King was an ordained Baptist minister who often alluded to the Bible and Christian hymns in his speeches and appeared at one of the Rev. Billy Graham’s crusades at Madison Square Garden.
King has garnered negative attention for the course work he did while a student at Crozer Theological Seminary in Pennsylvania. He appeared to endorse views that are considered heretical by Christian standards.
A 2014 Gospel Coalition essay quoted King as expressing doubt over the existence of the Virgin Birth, which he said, “the evidence for the tenability of this doctrine is too shallow to convince any objective thinker.” Regarding the Resurrection of Jesus, King allegedly wrote that “the external evidence for the authenticity of this doctrine is found wanting.”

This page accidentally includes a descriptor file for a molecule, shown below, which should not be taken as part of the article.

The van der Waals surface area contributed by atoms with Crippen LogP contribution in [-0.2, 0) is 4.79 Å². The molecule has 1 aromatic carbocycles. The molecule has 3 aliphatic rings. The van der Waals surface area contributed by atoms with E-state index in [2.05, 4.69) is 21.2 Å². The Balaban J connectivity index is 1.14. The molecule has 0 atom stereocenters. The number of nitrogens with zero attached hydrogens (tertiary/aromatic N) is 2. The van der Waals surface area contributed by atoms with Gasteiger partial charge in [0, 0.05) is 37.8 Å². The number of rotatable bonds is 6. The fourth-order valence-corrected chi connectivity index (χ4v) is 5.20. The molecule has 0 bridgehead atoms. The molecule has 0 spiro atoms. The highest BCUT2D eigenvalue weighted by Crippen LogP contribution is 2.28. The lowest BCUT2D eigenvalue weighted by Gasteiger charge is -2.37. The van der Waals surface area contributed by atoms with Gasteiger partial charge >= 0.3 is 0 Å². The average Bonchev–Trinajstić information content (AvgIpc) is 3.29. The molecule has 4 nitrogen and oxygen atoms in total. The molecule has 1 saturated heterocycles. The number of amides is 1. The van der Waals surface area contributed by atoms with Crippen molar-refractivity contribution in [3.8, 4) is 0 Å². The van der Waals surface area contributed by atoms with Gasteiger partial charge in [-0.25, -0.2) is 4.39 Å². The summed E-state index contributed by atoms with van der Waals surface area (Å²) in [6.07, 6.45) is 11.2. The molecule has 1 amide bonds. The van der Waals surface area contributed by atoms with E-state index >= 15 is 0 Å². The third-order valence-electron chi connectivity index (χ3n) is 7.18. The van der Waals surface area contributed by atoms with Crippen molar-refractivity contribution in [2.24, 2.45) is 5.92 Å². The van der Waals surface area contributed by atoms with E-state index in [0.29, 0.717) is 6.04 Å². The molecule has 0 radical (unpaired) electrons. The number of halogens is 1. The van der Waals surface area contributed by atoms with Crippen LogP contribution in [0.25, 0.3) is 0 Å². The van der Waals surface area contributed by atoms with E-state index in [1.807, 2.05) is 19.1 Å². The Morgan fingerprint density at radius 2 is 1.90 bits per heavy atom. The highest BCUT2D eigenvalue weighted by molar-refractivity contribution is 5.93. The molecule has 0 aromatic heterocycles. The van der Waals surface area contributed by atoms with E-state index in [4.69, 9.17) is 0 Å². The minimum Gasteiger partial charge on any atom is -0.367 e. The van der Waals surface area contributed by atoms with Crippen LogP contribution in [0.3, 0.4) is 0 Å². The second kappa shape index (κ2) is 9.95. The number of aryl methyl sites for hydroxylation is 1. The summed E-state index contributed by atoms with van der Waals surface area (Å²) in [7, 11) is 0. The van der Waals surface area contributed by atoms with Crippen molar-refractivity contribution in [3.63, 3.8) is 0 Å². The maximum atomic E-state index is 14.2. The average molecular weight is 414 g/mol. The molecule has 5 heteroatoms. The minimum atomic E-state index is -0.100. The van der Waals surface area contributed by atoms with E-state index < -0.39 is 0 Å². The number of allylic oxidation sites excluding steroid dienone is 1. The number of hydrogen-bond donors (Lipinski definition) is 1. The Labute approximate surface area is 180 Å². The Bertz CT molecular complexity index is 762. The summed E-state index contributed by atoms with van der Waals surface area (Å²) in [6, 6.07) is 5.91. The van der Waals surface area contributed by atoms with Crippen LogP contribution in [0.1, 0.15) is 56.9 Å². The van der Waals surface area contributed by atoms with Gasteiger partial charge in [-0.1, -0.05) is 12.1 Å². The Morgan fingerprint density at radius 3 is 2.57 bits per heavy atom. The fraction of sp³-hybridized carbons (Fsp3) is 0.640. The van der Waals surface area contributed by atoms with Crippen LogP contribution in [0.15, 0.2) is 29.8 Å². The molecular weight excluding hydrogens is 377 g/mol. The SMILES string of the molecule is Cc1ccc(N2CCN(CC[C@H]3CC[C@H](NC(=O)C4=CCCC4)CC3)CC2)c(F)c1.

Others, among them African American author and theologian James H. Cone, have argued that King’s seminary work did not accurately reflect his personal theological views.
“What King really thought about God is not found in his essays or even the Ph.D. dissertation he wrote in graduate school,” argued Cone, who nevertheless identified King as theologically liberal and an opponent of biblical inerrancy.
“He was merely trying to meet the expectations of his professors, which is the reason much of what he wrote reflects standard texts on the subject.”